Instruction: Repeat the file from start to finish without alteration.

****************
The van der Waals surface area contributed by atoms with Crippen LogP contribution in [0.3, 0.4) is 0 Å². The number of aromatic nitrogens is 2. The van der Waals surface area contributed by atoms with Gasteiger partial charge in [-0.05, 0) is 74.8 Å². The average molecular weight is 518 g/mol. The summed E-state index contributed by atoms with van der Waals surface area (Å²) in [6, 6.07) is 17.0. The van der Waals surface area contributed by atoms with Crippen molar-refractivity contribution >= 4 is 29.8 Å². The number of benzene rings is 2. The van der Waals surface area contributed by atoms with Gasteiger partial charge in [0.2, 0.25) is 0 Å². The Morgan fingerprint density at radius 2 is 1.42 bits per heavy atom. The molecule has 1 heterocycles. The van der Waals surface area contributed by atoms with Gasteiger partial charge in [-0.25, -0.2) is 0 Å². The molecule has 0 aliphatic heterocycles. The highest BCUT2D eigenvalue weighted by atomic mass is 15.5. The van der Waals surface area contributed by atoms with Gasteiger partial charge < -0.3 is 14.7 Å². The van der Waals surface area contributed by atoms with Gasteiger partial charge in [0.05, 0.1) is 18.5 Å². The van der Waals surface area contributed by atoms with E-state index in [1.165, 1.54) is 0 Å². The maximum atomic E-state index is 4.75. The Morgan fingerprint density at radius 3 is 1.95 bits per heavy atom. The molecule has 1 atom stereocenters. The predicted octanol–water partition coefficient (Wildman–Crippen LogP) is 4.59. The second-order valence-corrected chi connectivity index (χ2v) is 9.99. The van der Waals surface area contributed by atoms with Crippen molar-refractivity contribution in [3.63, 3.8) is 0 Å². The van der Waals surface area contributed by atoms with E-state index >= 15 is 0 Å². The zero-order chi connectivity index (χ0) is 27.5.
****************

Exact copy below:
The van der Waals surface area contributed by atoms with Crippen LogP contribution in [0.3, 0.4) is 0 Å². The number of aromatic nitrogens is 2. The van der Waals surface area contributed by atoms with Gasteiger partial charge in [-0.05, 0) is 74.8 Å². The average molecular weight is 518 g/mol. The summed E-state index contributed by atoms with van der Waals surface area (Å²) in [6, 6.07) is 17.0. The van der Waals surface area contributed by atoms with Crippen molar-refractivity contribution >= 4 is 29.8 Å². The number of benzene rings is 2. The van der Waals surface area contributed by atoms with Gasteiger partial charge in [0.2, 0.25) is 0 Å². The Morgan fingerprint density at radius 2 is 1.42 bits per heavy atom. The molecule has 1 heterocycles. The van der Waals surface area contributed by atoms with Gasteiger partial charge in [-0.25, -0.2) is 0 Å². The molecule has 0 aliphatic heterocycles. The highest BCUT2D eigenvalue weighted by atomic mass is 15.5. The van der Waals surface area contributed by atoms with Gasteiger partial charge < -0.3 is 14.7 Å². The van der Waals surface area contributed by atoms with Gasteiger partial charge in [0.05, 0.1) is 18.5 Å². The van der Waals surface area contributed by atoms with E-state index in [1.165, 1.54) is 0 Å². The maximum atomic E-state index is 4.75. The Morgan fingerprint density at radius 3 is 1.95 bits per heavy atom. The molecule has 1 atom stereocenters. The predicted octanol–water partition coefficient (Wildman–Crippen LogP) is 4.59. The second-order valence-corrected chi connectivity index (χ2v) is 9.99. The van der Waals surface area contributed by atoms with Crippen molar-refractivity contribution in [3.63, 3.8) is 0 Å². The van der Waals surface area contributed by atoms with E-state index >= 15 is 0 Å². The zero-order chi connectivity index (χ0) is 27.5.